Before the Flood (2016) is a English movie. Fisher Stevens has directed this movie. Leonardo DiCaprio,Ki-moon Ban,Alejandro G. Iñárritu,Mike Brune are the starring of this movie. It was released in 2016. Before the Flood (2016) is considered one of the best Documentary,News movie in India and around the world.
Using his celebrity status to draw attention to the problem of global warming, one of the most important and pressing issues of our time, actor and United Nations Messenger of Peace, Leonardo DiCaprio, travels the globe to witness firsthand the effects of an impending environmental disaster. By visiting ancient melting glaciers and levelled Indonesian tropical forests, DiCaprio unearths an urgent situation and the world's dependence on fossil fuels, going as far as to visit President Obama himself for an in-depth interview. But, can this crusade inspire the climate-change deniers?
Before the Flood (2016) Trailers
Fans of Before the Flood (2016) also like
This is an excellent documentary for masses that are either not that familiar with the realities of climate change or don't understand what is at stake or how it works and why. This was probably the goal of the producers (among them Leonardo Di Caprio or Michael Scorsese) to appeal to a general audience. I must admit I watched it also for that reason. And I see no problem with that! I spare my comment on Leo Di Caprio's activism and work in that field for later as I know many argue that his activism is only his PR and so on... But, I think the point here is the message of this movie, not the messenger. Visually it is excellent. Leo Di Caprio and all the crew takes us on all the places directly affected by the climate change and show us how the poorest countries on Earth suffer the most of the effects of climate change. They interview not only politicians, leaders and, the pope - but mostly scientists and local people from the most damaged areas. They connect how the oil industry and current energy giants like Exxon, Tepco and so on. lobby in US congress to buy their support and tacit consent, but not dwell too much on it - as if to shift the focus to nature with its stunning cinematography and rather appeal to people on that level, while showing how climate change already f*cked up Poles, forests, and coastal areas and how it's gonna f*ck up a many more areas and shape the politics and economy of the near future. I also liked that despite his celebrity status Leo Di Caprio (the main interviewer) doesn't fall into false hopes and promises but keeps his mind open and skeptic. Because I think the goal of the movie is to show the reality of the long-term effect and not to wallow too much in short-term steps - like Paris 2015 conference. Lastly, about Leo Di Caprio. You don't need to like him to enjoy this movie. And you can say whatever you want about his activism, the fact is that on the top of making this documentary, he drives an electric car, and a bike, uses his Facebook almost solely on promoting climate change actions and even spent his time during acceptance of his Oscar for The Revenant to speak about native Americans and climate change. So I don't think this is all just a stunt and PR! Who said that just because you are famous and rich you can't genuinely care and express your activism or can't worry about the planet and the civilization? I think this type of thinking is just another side of the same coin, people who criticize "celebrities" for not speaking out, and people who criticize "celebrities" once they do speak up, are in my opinion much more influenced by the celebrity culture than they think or can admit. It's no win situation when you put people in a mental box. All in all,you can find some great piece of activism and cinematography in the documentary and I highly recommend for anyone who is ...a human being. And if you are interested in deeper insights into how this climate change crisis intertwines with politics, corruption, war and economy, go and watch The Shock Doctrine, or have a look on the Zeigeist movie trilogy and The Zeitgeist movement.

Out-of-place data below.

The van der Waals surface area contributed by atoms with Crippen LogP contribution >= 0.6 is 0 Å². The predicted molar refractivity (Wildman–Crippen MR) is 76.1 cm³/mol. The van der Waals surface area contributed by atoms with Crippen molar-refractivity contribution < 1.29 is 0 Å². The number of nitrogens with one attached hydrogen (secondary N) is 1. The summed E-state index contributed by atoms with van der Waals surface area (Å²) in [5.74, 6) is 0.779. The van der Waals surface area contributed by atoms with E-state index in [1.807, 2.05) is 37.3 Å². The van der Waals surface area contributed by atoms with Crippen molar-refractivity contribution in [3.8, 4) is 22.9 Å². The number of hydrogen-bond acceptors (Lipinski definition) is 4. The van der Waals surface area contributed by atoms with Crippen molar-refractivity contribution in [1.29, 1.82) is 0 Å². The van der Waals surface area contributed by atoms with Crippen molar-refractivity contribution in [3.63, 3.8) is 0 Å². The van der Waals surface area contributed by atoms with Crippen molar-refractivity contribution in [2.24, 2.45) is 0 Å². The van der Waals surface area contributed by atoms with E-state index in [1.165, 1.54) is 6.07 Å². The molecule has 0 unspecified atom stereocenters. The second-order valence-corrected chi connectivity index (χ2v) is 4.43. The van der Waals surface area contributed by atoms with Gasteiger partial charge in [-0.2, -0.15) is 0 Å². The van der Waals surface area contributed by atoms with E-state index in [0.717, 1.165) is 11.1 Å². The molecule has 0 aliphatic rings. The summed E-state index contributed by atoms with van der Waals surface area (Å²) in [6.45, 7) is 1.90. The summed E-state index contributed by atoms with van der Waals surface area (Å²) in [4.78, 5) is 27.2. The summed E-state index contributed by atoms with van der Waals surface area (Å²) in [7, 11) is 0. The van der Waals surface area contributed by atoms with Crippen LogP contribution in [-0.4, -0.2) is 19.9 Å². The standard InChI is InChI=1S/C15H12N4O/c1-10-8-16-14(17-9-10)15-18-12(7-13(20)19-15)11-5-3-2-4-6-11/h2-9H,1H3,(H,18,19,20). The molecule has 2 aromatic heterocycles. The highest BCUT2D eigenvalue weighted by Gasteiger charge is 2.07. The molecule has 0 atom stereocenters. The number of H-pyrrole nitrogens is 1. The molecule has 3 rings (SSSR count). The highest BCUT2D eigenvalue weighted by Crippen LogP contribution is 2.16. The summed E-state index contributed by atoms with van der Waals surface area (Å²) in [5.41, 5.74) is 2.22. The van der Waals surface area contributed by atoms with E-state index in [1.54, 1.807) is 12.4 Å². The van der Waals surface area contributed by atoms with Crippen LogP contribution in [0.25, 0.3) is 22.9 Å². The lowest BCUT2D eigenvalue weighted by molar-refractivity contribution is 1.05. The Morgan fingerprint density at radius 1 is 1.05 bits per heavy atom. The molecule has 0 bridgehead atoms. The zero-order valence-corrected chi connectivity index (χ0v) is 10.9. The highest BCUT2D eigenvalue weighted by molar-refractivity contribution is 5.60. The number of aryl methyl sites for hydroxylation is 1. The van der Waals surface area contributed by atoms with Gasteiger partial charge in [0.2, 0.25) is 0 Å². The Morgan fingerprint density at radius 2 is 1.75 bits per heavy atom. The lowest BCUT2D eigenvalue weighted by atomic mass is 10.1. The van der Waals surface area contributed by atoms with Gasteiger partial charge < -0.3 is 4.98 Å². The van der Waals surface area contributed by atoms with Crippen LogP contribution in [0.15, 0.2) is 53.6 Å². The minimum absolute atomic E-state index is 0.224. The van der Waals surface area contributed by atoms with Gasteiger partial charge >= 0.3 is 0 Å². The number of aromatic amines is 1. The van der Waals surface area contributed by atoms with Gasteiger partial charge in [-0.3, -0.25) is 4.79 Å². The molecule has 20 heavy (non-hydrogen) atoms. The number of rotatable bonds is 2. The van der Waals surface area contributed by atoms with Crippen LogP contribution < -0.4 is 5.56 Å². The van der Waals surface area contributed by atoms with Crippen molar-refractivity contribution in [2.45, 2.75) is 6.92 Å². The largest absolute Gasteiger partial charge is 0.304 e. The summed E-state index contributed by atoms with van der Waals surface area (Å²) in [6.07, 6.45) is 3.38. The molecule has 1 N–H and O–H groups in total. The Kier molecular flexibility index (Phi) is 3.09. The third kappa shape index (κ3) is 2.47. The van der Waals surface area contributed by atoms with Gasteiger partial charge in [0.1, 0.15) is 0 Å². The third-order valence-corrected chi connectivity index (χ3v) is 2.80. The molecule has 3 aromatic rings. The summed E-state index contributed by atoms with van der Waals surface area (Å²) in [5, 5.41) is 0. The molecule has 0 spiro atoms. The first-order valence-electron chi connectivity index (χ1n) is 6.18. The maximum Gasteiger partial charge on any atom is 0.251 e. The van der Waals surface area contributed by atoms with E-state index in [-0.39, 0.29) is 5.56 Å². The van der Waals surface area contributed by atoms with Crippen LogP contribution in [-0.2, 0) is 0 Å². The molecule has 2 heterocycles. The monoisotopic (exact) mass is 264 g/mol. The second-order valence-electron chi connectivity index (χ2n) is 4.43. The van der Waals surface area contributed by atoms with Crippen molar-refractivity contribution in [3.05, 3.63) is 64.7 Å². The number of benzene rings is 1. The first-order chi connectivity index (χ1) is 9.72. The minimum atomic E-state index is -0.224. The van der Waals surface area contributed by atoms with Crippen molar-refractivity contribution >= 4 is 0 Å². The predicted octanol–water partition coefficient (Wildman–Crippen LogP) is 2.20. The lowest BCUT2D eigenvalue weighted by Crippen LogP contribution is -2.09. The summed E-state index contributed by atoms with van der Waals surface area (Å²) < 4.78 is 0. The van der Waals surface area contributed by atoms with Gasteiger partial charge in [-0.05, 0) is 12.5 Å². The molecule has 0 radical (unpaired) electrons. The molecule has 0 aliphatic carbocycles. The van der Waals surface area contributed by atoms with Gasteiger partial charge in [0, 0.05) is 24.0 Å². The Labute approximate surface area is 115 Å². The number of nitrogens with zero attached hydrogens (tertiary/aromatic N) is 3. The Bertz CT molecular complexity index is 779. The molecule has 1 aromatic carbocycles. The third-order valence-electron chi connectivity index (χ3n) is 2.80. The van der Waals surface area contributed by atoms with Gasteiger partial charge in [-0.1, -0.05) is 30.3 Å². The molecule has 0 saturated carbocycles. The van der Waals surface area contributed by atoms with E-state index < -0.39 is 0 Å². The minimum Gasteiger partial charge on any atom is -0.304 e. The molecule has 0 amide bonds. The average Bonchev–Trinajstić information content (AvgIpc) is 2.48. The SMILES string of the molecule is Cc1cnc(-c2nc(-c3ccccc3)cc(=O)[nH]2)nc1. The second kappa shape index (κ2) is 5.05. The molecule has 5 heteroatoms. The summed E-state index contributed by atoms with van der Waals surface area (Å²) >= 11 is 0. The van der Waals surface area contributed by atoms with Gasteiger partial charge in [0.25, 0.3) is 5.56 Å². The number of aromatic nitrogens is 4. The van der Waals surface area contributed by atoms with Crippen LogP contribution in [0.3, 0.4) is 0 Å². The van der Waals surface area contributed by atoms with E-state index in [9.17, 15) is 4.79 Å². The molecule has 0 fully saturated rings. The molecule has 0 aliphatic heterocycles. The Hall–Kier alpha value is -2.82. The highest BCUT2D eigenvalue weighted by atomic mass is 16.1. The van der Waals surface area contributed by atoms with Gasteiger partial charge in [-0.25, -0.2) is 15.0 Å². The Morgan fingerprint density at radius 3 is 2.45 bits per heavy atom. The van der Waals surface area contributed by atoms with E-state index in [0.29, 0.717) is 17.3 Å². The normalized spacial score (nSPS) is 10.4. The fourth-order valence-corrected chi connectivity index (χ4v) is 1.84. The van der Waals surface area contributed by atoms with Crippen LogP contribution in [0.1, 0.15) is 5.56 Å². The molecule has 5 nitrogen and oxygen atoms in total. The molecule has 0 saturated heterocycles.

Forget egos, forget who's who. That's not what this is about. The message of this documentary film is to save our planet. Each country, each continent. Our home. You are taken on a worldwide tour of diverse ecological systems. You are shown how people are already struggling due to the destruction and greed of man. You will see how our consumerism contributes to this disaster in the waiting. Watch the evidence and see the consequences of global warming for yourself. This is powerful and sobering viewing. It has made me realize how I personally can take positive action to help prevent the destruction of our planet. Collectively, we can make a difference. Wherever you live in the world, you can decide to have a role to play. Our elected leaders will act if enough of the people they govern make this issue a top priority. Give one hour and a half of your time, then make your own mind up.